In the United States, unlike many other countries, rabies transmitted from dogs to humans has been almost completely eliminated.
The most common vector for rabies to humans in the US is now bats. Though it is rare (one to three fatalities a year), this problem is a good reason to exclude bats from your property. All of our employees receive training, rabies shots, and hands on experience with patented devices used to remove bats from infested structures.
This recent video news from Danville, Virginia illustrates the reality of the danger of bat exposure and rabies prevention.
Please note this informative blog post:
A group of researchers in Canada have done infectious diseases experts a big favor — they’ve summarized a staggering amount of useful data on bat-related cases of human rabies in a paper just published in Clinical Infectious Diseases.
(Note to non-ID specialists: infectious diseases doctors spend a lot of time answering questions about rabies in general and the vaccine and bats in particular. I’m fairly certain that being a bat expert was not listed in my job description when I signed up for this field, but maybe that’s because there was no job description.)
This paper should be required reading for all ID docs. Whether the news is reassuring or terrifying will depend on whether you’re a glass half-full or half-empty type of person. Here are some of the key points:
Bat-related human rabies is incredibly rare: Since 1950, there have been 56 cases of bat-variant rabies in the United States and Canada, for an average annual incidence of just under one case per year. In several years, there were no cases; in the worst year on record (2001), there were five cases.
The overall incidence rate of bat rabies in humans is 3.9 cases per billion person-years. Your odds are better — much better – of winning a huge payout in the lottery, but you don’t need to be a statistician to figure out that neither one of these events (bat rabies or lottery bonanza) is particularly likely.
Of the 56 people with bat-variant rabies, 31 (or 55%) had direct contact with a bat (i.e., they were either bitten by one or touched by one), and 6 others (11%) found bats in their home (including 2 in the room where they slept). And here’s the creepy part: 19 (34%) reported no bat exposure whatsoever.
Many states have never had a case of bat-related rabies, including Massachusetts (hooray!) and large chunks of the Midwest and Southwest, including both Dakotas, Nebraska, Kansas, Wyoming, Colorado, Arizona, Utah, and others. Among remaining states, most have had 1 case, but California and Texas have not been so lucky, leading the way with 8 and 7 cases, respectively.
The paper has other fascinating non-epidemiologic information for ID docs who may want to brush up on their bat facts, including that the behavior of rabid bats “is not always dramatically altered.” Some rabid bats “may simply become disoriented, lose their flying ability, and appear clumsy.” (Who knew?) Bat bites, furthermore, leave puncture marks <1 mm in diameter, and bat scratches are usually <1 cm long — hence explaining those 19 cases with “no” bat exposure. In all likelihood, they just didn’t notice the small bite or scratch.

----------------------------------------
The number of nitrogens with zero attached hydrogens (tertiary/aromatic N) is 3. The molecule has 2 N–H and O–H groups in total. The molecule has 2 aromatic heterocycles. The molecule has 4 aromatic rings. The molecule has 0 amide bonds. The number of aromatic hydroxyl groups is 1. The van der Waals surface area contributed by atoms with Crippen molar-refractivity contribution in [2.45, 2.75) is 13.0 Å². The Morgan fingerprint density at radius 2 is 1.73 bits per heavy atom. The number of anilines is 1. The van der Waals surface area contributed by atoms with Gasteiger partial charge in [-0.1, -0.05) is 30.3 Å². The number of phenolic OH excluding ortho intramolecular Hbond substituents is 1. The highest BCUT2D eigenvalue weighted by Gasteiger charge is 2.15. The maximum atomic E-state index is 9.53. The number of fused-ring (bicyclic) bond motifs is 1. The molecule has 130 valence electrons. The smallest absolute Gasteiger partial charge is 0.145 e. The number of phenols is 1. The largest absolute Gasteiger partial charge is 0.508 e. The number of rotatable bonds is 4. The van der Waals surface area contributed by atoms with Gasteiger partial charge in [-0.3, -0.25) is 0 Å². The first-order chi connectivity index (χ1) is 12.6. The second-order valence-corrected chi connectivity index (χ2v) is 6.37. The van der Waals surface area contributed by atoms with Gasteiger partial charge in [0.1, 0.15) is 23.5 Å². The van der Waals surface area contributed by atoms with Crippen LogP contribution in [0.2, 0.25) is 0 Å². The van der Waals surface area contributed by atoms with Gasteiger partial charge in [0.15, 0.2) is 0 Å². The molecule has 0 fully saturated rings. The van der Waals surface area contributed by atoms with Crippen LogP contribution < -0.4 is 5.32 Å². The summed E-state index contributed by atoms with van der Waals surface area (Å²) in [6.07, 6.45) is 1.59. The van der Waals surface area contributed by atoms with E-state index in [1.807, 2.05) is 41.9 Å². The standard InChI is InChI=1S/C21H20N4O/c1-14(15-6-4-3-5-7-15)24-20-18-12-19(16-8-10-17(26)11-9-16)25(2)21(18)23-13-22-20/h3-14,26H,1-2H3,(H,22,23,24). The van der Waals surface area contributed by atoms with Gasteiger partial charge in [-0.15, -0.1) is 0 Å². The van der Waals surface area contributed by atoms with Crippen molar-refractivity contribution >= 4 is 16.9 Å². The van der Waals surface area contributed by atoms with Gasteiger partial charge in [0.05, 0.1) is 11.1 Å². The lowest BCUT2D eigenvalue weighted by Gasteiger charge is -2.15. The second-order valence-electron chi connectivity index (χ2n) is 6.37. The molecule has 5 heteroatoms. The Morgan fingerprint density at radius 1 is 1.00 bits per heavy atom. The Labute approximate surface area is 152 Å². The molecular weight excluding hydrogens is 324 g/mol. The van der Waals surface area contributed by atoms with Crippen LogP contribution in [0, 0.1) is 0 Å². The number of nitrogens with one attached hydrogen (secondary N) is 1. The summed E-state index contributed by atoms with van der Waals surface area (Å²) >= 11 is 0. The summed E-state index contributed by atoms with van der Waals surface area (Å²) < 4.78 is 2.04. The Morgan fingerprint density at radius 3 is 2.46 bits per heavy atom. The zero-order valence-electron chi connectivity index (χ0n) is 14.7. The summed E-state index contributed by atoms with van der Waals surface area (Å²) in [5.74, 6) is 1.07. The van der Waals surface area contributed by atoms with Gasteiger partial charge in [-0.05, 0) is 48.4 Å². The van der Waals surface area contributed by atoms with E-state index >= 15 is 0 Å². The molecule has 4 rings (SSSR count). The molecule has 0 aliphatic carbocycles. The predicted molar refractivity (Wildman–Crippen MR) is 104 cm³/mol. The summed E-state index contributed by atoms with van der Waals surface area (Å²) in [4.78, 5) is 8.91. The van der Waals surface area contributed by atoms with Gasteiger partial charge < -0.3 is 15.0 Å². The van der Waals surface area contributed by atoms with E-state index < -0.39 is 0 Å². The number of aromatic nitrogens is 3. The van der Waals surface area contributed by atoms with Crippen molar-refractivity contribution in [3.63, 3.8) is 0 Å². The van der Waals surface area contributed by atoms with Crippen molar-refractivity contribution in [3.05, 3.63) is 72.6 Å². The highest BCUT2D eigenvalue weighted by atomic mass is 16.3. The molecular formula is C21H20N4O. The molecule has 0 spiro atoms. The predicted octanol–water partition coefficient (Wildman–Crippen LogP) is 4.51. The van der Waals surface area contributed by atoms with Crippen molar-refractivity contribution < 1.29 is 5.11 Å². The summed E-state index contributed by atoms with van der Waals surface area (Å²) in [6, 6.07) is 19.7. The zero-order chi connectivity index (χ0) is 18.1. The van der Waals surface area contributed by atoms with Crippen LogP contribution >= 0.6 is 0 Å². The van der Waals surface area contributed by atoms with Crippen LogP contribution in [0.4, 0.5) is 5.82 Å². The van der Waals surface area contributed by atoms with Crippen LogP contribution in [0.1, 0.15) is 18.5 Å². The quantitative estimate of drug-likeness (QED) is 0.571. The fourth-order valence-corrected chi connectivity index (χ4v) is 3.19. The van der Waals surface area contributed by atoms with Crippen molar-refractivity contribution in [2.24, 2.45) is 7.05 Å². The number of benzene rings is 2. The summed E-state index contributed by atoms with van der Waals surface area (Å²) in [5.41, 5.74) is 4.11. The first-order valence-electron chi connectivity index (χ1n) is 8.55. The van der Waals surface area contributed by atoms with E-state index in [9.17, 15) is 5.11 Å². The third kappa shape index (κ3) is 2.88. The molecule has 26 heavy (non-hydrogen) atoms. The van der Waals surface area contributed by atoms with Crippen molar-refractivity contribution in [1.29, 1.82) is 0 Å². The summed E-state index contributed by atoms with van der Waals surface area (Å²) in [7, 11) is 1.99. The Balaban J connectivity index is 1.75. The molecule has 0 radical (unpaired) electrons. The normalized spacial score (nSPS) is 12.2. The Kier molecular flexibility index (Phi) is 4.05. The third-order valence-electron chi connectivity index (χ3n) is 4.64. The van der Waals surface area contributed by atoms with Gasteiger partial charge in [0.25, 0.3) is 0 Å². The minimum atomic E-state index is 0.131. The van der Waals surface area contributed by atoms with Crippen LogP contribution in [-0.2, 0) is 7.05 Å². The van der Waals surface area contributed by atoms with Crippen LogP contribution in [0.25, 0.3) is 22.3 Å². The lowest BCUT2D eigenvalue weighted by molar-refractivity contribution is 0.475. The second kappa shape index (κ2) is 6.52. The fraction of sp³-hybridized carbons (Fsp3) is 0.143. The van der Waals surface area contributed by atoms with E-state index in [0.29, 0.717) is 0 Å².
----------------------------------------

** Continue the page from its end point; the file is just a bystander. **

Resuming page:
All of which leads to the key question of how we can get from a small number of human rabies cases per year down to zero. One possible solution, of course, is to administer the rabies vaccine to anyone with even potential (as opposed to reported) bat exposure. Indeed, in 1999, the Advisory Committee on Immunization Practices from the CDC recommended administration of rabies vaccine to:
“…persons who were in the same room as the bat and who might be unaware that a bite or direct contact had occurred (e.g., a sleeping person awakens to find a bat in the room or an adult witnesses a bat in the room with a previously unattended child, mentally disabled person, or intoxicated person).”
This has always struck me as a somewhat bizarre recommendation given the inappreciable nature of bat bites and scratches — why does seeing a bat flying around your child’s room mean that this same bat hasn’t flown around your room too? And if you awake to find a bat flying around your room, but your significant other sleeps through the bat visit, should you get the vaccine but your soundly sleeping partner skip it? These are rhetorical questions.
My opinion: some, if not most, of our prevention strategies for bat rabies are really about trying to do something rather than nothing — a completely understandable human impulse given that the survival rate for human rabies is practically zero. After all, no one wants to be the ID doctor who advised against the rabies vaccine when the first-ever case of bat-related human rabies happens in Illinois (or Massachusetts, for that matter). But I don’t think we should be fooling ourselves that recommending rabies vaccine for these possible bat exposures is going to have much of an impact on the rate of bat rabies in humans, which is already reassuringly low …
… or is it? (Key dramatic music here.)